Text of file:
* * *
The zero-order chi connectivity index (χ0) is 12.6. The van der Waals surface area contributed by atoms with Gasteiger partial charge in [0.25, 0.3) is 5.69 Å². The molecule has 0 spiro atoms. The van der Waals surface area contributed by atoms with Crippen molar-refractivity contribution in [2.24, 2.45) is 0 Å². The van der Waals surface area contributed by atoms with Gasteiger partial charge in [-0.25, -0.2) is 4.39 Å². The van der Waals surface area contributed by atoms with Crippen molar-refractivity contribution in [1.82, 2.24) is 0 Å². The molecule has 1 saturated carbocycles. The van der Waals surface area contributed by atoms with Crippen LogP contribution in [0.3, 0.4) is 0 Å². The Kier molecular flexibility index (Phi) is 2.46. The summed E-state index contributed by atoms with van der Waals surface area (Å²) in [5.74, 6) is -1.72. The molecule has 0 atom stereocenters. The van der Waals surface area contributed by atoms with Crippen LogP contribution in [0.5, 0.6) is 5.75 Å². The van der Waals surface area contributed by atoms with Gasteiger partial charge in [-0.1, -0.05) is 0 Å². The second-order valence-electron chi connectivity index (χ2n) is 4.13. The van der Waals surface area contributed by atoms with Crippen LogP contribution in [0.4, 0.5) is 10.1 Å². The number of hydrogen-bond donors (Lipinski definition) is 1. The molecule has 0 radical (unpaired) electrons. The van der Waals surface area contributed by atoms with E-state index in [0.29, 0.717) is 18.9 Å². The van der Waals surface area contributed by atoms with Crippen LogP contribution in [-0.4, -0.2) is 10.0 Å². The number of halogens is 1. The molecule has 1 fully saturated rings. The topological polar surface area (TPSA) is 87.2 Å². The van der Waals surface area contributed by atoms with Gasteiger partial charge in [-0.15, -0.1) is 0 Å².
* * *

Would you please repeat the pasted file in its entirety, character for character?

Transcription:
The zero-order chi connectivity index (χ0) is 12.6. The van der Waals surface area contributed by atoms with Gasteiger partial charge in [0.25, 0.3) is 5.69 Å². The molecule has 0 spiro atoms. The van der Waals surface area contributed by atoms with Crippen molar-refractivity contribution in [2.24, 2.45) is 0 Å². The van der Waals surface area contributed by atoms with Gasteiger partial charge in [-0.25, -0.2) is 4.39 Å². The van der Waals surface area contributed by atoms with Crippen molar-refractivity contribution in [1.82, 2.24) is 0 Å². The molecule has 1 saturated carbocycles. The van der Waals surface area contributed by atoms with Crippen LogP contribution in [0.3, 0.4) is 0 Å². The Kier molecular flexibility index (Phi) is 2.46. The summed E-state index contributed by atoms with van der Waals surface area (Å²) in [5.74, 6) is -1.72. The molecule has 0 atom stereocenters. The van der Waals surface area contributed by atoms with Crippen LogP contribution in [0.5, 0.6) is 5.75 Å². The van der Waals surface area contributed by atoms with Gasteiger partial charge in [-0.1, -0.05) is 0 Å². The second-order valence-electron chi connectivity index (χ2n) is 4.13. The van der Waals surface area contributed by atoms with Crippen LogP contribution in [0.4, 0.5) is 10.1 Å². The number of hydrogen-bond donors (Lipinski definition) is 1. The molecule has 0 radical (unpaired) electrons. The van der Waals surface area contributed by atoms with E-state index in [0.29, 0.717) is 18.9 Å². The van der Waals surface area contributed by atoms with Crippen LogP contribution in [-0.4, -0.2) is 10.0 Å². The number of halogens is 1. The molecule has 1 fully saturated rings. The topological polar surface area (TPSA) is 87.2 Å². The van der Waals surface area contributed by atoms with Gasteiger partial charge in [-0.15, -0.1) is 0 Å².